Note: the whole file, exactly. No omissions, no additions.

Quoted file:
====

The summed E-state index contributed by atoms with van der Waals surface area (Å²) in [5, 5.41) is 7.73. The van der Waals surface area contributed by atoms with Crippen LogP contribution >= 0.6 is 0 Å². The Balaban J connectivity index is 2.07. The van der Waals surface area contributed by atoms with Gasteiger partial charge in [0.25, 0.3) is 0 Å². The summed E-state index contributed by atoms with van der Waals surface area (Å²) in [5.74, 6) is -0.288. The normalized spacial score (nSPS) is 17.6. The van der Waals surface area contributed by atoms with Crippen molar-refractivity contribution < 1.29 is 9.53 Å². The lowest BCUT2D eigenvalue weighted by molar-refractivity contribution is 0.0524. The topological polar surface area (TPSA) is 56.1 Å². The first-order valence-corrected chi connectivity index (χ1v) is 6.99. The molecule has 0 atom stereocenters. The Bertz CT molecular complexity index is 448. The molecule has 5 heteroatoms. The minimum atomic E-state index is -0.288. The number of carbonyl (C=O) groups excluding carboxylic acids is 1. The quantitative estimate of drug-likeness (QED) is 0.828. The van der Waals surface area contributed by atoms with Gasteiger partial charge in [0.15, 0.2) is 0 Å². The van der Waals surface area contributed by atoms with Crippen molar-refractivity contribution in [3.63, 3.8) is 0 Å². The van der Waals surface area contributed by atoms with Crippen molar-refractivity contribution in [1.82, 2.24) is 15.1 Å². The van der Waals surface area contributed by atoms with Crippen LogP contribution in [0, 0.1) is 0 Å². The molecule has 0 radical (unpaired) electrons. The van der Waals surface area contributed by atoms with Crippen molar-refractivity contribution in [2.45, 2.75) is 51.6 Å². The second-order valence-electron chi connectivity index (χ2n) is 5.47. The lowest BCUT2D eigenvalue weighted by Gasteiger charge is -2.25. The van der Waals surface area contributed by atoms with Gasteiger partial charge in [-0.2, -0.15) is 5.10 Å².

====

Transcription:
The summed E-state index contributed by atoms with van der Waals surface area (Å²) in [5, 5.41) is 7.73. The van der Waals surface area contributed by atoms with Crippen LogP contribution >= 0.6 is 0 Å². The Balaban J connectivity index is 2.07. The van der Waals surface area contributed by atoms with Gasteiger partial charge in [0.25, 0.3) is 0 Å². The summed E-state index contributed by atoms with van der Waals surface area (Å²) in [5.74, 6) is -0.288. The normalized spacial score (nSPS) is 17.6. The van der Waals surface area contributed by atoms with Crippen molar-refractivity contribution < 1.29 is 9.53 Å². The lowest BCUT2D eigenvalue weighted by molar-refractivity contribution is 0.0524. The topological polar surface area (TPSA) is 56.1 Å². The first-order valence-corrected chi connectivity index (χ1v) is 6.99. The molecule has 0 atom stereocenters. The Bertz CT molecular complexity index is 448. The molecule has 5 heteroatoms. The minimum atomic E-state index is -0.288. The number of carbonyl (C=O) groups excluding carboxylic acids is 1. The quantitative estimate of drug-likeness (QED) is 0.828. The van der Waals surface area contributed by atoms with Gasteiger partial charge in [0.15, 0.2) is 0 Å². The van der Waals surface area contributed by atoms with Crippen molar-refractivity contribution in [3.63, 3.8) is 0 Å². The van der Waals surface area contributed by atoms with Crippen molar-refractivity contribution in [1.82, 2.24) is 15.1 Å². The van der Waals surface area contributed by atoms with Crippen LogP contribution in [0, 0.1) is 0 Å². The molecule has 0 radical (unpaired) electrons. The van der Waals surface area contributed by atoms with Crippen molar-refractivity contribution in [2.45, 2.75) is 51.6 Å². The second-order valence-electron chi connectivity index (χ2n) is 5.47. The lowest BCUT2D eigenvalue weighted by Gasteiger charge is -2.25. The van der Waals surface area contributed by atoms with Gasteiger partial charge in [-0.2, -0.15) is 5.10 Å².